photo: Starr Foreman; model: Amber Mitchell

The Alphabet Starts at D...

I was neck deep into my forties when I got my first proper bra-fitting. I had mixed feelings. My band size went down. That was great. But my cup… holy crap. I didn’t know they even used that part of the alphabet. My husband’s eyes kind of glazed over when I told him my new size. A sense of deep contentment seemed to settle over him, like he had won some kind of lottery. So that was good. Also good: my back stopped hurting. My straps stopped digging into me. I stopped adjusting myself all the time. It was easy to stand up straight. I looked good in clothes that didn’t used to fit right. And I wondered: I’ve been a working actress in Hollywood for 20 years. How come nobody told me about this before?

Oh wait, they did. But who listens to the old Jewish lady in the therapeutic girdle wrapping a measuring tape around your embarrassingly voluptuous 12-year-old chest? Not me, not then. Yet here I am, rocking my Rago shapewear, and ready to impart a little old school wisdom. The only sure way to get a bra that fits is to get fitted. Preferably by a straight-talking professional with a sense of humor. Your mother knew this, and so did your grandmother.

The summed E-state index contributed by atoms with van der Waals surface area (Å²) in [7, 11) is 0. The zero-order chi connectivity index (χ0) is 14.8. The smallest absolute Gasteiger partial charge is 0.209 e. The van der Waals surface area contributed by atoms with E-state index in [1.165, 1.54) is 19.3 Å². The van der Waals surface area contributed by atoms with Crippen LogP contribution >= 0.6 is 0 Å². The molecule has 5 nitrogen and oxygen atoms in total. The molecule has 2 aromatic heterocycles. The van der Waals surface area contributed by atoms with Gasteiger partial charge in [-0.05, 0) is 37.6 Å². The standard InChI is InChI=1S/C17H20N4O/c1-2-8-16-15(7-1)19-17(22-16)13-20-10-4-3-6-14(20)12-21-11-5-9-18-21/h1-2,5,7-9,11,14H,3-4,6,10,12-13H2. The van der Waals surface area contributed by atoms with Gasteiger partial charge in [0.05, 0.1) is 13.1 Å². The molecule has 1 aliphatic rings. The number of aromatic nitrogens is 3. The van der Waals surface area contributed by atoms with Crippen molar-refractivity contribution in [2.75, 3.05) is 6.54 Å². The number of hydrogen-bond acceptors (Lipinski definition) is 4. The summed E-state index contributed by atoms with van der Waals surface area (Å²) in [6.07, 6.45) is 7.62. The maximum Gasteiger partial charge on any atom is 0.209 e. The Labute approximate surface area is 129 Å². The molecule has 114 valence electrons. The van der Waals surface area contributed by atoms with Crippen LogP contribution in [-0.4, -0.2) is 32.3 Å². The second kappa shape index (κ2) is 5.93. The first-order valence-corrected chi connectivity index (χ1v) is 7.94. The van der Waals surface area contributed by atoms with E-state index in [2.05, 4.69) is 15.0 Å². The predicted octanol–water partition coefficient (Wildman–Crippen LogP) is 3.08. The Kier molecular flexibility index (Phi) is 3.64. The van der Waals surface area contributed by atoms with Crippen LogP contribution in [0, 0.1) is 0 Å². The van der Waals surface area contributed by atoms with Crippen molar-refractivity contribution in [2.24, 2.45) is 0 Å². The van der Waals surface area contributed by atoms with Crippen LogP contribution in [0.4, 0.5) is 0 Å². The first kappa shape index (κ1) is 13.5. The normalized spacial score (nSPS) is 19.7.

Most women blessed with a figure like ours are wearing the wrong size bra. Chances are that right now half of your boob is bulging out somewhere or other. I call it Mall Bra Syndrome. It’s a low inventory, low wage, low skill business model that just about works for gals up to a C-cup, if they’re not too picky. If you need a bigger cup you’re likely to be offered a bigger band instead. Seriously? Instead of fitting bras to our bodies, they expect our bodies to fit their limited selection of bras.

Well, I come from a long line of women who are big on bosom and short on patience. So, enough already. Quality products, expert service, chic store.

You’re welcome.

-Jenette Goldstein

keeping you upright since 2009